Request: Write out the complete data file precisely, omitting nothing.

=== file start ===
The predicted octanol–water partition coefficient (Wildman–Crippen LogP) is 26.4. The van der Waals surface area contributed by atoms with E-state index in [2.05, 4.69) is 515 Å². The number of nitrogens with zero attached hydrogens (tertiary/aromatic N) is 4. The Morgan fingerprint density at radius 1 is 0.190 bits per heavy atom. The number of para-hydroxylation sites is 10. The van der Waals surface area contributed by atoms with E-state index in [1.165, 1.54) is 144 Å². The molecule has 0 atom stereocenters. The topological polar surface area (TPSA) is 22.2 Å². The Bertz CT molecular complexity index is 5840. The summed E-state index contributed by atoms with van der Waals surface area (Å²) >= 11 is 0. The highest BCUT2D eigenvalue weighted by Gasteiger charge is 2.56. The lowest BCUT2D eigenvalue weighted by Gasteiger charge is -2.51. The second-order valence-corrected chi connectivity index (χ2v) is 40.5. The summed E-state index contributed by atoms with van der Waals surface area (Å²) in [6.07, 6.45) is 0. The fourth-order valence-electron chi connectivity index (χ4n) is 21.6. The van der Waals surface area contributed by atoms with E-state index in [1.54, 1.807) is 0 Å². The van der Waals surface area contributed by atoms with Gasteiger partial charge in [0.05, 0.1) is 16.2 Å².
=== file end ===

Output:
The predicted octanol–water partition coefficient (Wildman–Crippen LogP) is 26.4. The van der Waals surface area contributed by atoms with E-state index in [2.05, 4.69) is 515 Å². The number of nitrogens with zero attached hydrogens (tertiary/aromatic N) is 4. The Morgan fingerprint density at radius 1 is 0.190 bits per heavy atom. The number of para-hydroxylation sites is 10. The van der Waals surface area contributed by atoms with E-state index in [1.165, 1.54) is 144 Å². The molecule has 0 atom stereocenters. The topological polar surface area (TPSA) is 22.2 Å². The Bertz CT molecular complexity index is 5840. The summed E-state index contributed by atoms with van der Waals surface area (Å²) >= 11 is 0. The highest BCUT2D eigenvalue weighted by Gasteiger charge is 2.56. The lowest BCUT2D eigenvalue weighted by Gasteiger charge is -2.51. The second-order valence-corrected chi connectivity index (χ2v) is 40.5. The summed E-state index contributed by atoms with van der Waals surface area (Å²) in [6.07, 6.45) is 0. The fourth-order valence-electron chi connectivity index (χ4n) is 21.6. The van der Waals surface area contributed by atoms with E-state index in [1.54, 1.807) is 0 Å². The van der Waals surface area contributed by atoms with Gasteiger partial charge in [0.05, 0.1) is 16.2 Å².